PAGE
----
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'The pendulum has swung too far' - Javid on IOPC


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The issue will be top of his agenda at an upcoming meeting, he said.

Home Secretary Sajid Javid

Home Secretary Sajid Javid


The Home Secretary agreed “we need a reset” on misconduct investigations at the annual police federation conference this week.

Police Federation of England and Wales (PFEW) Vice Chairman Che Donald extended an invitation to Sajid Javid on behalf of W80, a Met firearms officer who will face a misconduct hearing despite the CPS  declining twice to bring charges, to meet the officer and their family.

The Independent Office for Police Conduct (IOPC) announced it was directing the Met to hold misconduct proceedings last week on the day armed policing lead Deputy Chief Constable Simon Chesterman revealed firearms recruitment targets have been missed, provoking a furious backlash from the federation and armed policing community.

W80 (a code name), fatally shot Jermaine Baker near Wood Green Crown Court on December 11, 2015.

The Met says its officers were foiling an attempt to break-out criminals from a prison van and reject the IOPC’s finding that W80 may have committed gross misconduct.

Mr Donald said: “The criminals involved were sentenced to a total of 30 years in prison. The officer involved in that shooting referred to as W80 has had the impact of a prolonged investigation take its toll on them and their family.

“To fully understand the impact such investigations have on our firearms officers I’m extending an invitation to you on behalf of W80 to meet with them meet with their family.

 “Will you accept the invitation to meet with W80 and their family not to discuss the investigation but to hear first hand the impact it’s had on the health and wellbeing of all of them?”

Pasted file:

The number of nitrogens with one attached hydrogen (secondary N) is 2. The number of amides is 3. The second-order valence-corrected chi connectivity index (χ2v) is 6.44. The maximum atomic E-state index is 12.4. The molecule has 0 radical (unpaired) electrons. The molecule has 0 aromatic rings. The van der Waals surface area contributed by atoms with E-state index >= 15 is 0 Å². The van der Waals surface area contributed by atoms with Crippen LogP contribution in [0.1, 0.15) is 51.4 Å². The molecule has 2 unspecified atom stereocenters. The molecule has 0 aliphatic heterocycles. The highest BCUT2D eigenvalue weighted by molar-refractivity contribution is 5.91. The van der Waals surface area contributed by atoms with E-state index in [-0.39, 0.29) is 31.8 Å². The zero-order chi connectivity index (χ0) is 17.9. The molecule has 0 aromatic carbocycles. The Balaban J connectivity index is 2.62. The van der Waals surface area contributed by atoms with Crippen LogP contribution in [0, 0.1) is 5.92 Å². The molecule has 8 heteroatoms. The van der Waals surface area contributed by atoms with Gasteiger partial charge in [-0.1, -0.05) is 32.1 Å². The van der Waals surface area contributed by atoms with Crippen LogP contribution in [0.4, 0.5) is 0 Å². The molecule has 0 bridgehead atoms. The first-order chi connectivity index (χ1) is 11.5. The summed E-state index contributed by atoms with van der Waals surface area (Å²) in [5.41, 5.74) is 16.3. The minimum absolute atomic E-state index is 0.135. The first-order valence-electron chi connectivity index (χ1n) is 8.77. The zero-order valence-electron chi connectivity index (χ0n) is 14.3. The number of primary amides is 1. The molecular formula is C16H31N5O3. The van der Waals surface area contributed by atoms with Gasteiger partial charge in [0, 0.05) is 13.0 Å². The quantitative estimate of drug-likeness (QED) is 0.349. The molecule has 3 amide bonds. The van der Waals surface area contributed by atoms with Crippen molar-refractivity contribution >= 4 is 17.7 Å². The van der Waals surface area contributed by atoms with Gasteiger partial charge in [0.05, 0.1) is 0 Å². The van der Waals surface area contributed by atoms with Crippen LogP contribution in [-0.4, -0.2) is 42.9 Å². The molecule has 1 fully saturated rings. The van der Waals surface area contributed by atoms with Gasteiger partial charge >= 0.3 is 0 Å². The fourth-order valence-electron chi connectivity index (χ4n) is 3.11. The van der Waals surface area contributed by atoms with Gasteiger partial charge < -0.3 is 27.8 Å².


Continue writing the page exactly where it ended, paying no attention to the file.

Mr Javid said his instinct was to agree to the meeting but wanted to clarify whether it would create a legal conflict.

“There’s many aspects of a police officer’s job where they’re just doing their job, they are doing what you expect them to do. To apprehend those who want to do wrong.

“And all too often it seems it’s the police officer who gets in trouble rather than the criminal.

“So you’ll know exactly where my instincts are on this.

“I think that over successive governments over a number of years the pendulum has swung in the wrong way on this and we do need a reset.”

He also agreed to look into a review commissioned by then Prime Minister David Cameron in 2015 to consider the legal protections for firearms officers in the event of a shooting, which has been apparently kicked into the long grass.  

The Home Office told Police Oracle in March the review is ongoing but could not give a publication date.

DCC Chesterman said last week he did not feel the review was needed as he thinks the law is already “crystal clear”.

PC Griffiths from Nottinghamshire Police spoke about how he became the subject of a six year IOPC investigation in 2011 - six months after joining the service - and asked Mr Javid to pledge to “protect us by putting a time limit on these investigations”.

Mr Javid responded: “One of the meetings I will be having very soon is with the IOPC and Mr Lockwood [IOPC director general]. Anyone can see in a situation like that having to wait six years is a huge problem and I would like to find out what can be done to bring timing of investigations down.

“That will be at the top my agenda when I meet with the IOPC.”

View On Police Oracle

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He's making some good sounds for me but he has to follow through on what he says.

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How does the saying go...?

If it’s too good be true.......

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